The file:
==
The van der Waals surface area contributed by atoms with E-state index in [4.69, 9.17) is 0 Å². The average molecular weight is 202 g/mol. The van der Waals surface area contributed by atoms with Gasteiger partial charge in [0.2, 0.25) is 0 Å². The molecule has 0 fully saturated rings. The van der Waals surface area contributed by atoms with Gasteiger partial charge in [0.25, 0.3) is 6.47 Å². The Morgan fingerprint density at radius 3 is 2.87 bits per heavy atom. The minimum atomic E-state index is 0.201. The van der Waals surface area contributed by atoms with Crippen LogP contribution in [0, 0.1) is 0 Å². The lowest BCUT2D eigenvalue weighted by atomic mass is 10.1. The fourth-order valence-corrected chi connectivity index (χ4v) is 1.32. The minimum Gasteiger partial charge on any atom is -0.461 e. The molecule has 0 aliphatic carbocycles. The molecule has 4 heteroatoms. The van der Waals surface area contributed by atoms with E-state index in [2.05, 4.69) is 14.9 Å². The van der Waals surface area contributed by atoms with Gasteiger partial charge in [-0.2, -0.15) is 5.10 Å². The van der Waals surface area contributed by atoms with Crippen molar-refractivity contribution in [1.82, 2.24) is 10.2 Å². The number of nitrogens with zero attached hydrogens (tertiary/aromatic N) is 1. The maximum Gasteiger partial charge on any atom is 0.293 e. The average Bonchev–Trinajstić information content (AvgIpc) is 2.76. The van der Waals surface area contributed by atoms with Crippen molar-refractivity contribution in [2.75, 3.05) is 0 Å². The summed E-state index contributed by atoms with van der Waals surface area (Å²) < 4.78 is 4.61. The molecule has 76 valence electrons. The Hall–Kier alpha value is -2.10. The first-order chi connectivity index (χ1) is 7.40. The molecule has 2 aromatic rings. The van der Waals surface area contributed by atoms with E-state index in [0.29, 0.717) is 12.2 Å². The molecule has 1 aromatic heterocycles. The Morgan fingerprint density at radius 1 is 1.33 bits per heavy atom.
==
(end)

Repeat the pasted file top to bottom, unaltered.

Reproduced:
The van der Waals surface area contributed by atoms with E-state index in [4.69, 9.17) is 0 Å². The average molecular weight is 202 g/mol. The van der Waals surface area contributed by atoms with Gasteiger partial charge in [0.2, 0.25) is 0 Å². The molecule has 0 fully saturated rings. The van der Waals surface area contributed by atoms with Gasteiger partial charge in [0.25, 0.3) is 6.47 Å². The Morgan fingerprint density at radius 3 is 2.87 bits per heavy atom. The minimum atomic E-state index is 0.201. The van der Waals surface area contributed by atoms with Crippen LogP contribution in [0, 0.1) is 0 Å². The lowest BCUT2D eigenvalue weighted by atomic mass is 10.1. The fourth-order valence-corrected chi connectivity index (χ4v) is 1.32. The minimum Gasteiger partial charge on any atom is -0.461 e. The molecule has 0 aliphatic carbocycles. The molecule has 4 heteroatoms. The van der Waals surface area contributed by atoms with E-state index in [2.05, 4.69) is 14.9 Å². The van der Waals surface area contributed by atoms with Gasteiger partial charge in [-0.2, -0.15) is 5.10 Å². The van der Waals surface area contributed by atoms with Crippen molar-refractivity contribution in [1.82, 2.24) is 10.2 Å². The number of nitrogens with zero attached hydrogens (tertiary/aromatic N) is 1. The maximum Gasteiger partial charge on any atom is 0.293 e. The average Bonchev–Trinajstić information content (AvgIpc) is 2.76. The van der Waals surface area contributed by atoms with Crippen molar-refractivity contribution in [2.75, 3.05) is 0 Å². The summed E-state index contributed by atoms with van der Waals surface area (Å²) < 4.78 is 4.61. The molecule has 76 valence electrons. The Hall–Kier alpha value is -2.10. The first-order chi connectivity index (χ1) is 7.40. The molecule has 2 aromatic rings. The van der Waals surface area contributed by atoms with E-state index in [0.29, 0.717) is 12.2 Å². The molecule has 1 aromatic heterocycles. The Morgan fingerprint density at radius 1 is 1.33 bits per heavy atom.